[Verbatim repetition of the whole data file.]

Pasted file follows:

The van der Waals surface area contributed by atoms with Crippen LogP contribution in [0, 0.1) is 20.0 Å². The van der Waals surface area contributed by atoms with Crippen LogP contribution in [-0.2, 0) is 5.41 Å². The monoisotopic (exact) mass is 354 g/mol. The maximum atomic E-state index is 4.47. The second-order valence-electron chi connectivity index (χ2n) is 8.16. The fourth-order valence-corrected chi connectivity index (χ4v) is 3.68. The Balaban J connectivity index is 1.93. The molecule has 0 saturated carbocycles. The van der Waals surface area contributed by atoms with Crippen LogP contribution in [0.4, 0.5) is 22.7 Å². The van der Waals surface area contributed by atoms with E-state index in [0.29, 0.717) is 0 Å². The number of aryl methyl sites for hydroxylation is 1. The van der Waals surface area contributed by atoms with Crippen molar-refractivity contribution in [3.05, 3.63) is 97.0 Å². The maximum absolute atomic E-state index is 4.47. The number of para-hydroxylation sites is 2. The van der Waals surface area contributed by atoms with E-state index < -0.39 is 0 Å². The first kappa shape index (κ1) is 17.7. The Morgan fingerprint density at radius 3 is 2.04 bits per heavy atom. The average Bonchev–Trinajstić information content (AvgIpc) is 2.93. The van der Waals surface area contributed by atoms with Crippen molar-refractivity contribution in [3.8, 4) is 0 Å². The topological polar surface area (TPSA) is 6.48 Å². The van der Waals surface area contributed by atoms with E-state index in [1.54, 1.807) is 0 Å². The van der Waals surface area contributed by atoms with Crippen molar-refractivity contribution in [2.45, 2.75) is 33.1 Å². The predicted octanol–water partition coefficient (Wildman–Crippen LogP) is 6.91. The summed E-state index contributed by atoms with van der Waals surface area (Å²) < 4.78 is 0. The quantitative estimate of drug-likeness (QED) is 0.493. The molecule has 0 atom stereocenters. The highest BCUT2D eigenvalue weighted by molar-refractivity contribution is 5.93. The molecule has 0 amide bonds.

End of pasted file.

The van der Waals surface area contributed by atoms with Crippen LogP contribution in [0, 0.1) is 20.0 Å². The van der Waals surface area contributed by atoms with Crippen LogP contribution in [-0.2, 0) is 5.41 Å². The monoisotopic (exact) mass is 354 g/mol. The maximum atomic E-state index is 4.47. The second-order valence-electron chi connectivity index (χ2n) is 8.16. The fourth-order valence-corrected chi connectivity index (χ4v) is 3.68. The Balaban J connectivity index is 1.93. The molecule has 0 saturated carbocycles. The van der Waals surface area contributed by atoms with Crippen LogP contribution in [0.4, 0.5) is 22.7 Å². The van der Waals surface area contributed by atoms with E-state index in [0.29, 0.717) is 0 Å². The number of aryl methyl sites for hydroxylation is 1. The van der Waals surface area contributed by atoms with Crippen molar-refractivity contribution in [3.05, 3.63) is 97.0 Å². The maximum absolute atomic E-state index is 4.47. The number of para-hydroxylation sites is 2. The van der Waals surface area contributed by atoms with E-state index < -0.39 is 0 Å². The first kappa shape index (κ1) is 17.7. The Morgan fingerprint density at radius 3 is 2.04 bits per heavy atom. The average Bonchev–Trinajstić information content (AvgIpc) is 2.93. The van der Waals surface area contributed by atoms with Crippen molar-refractivity contribution in [3.8, 4) is 0 Å². The topological polar surface area (TPSA) is 6.48 Å². The van der Waals surface area contributed by atoms with E-state index in [1.54, 1.807) is 0 Å². The van der Waals surface area contributed by atoms with Crippen molar-refractivity contribution in [2.45, 2.75) is 33.1 Å². The predicted octanol–water partition coefficient (Wildman–Crippen LogP) is 6.91. The summed E-state index contributed by atoms with van der Waals surface area (Å²) < 4.78 is 0. The quantitative estimate of drug-likeness (QED) is 0.493. The molecule has 0 atom stereocenters. The highest BCUT2D eigenvalue weighted by molar-refractivity contribution is 5.93. The molecule has 0 amide bonds.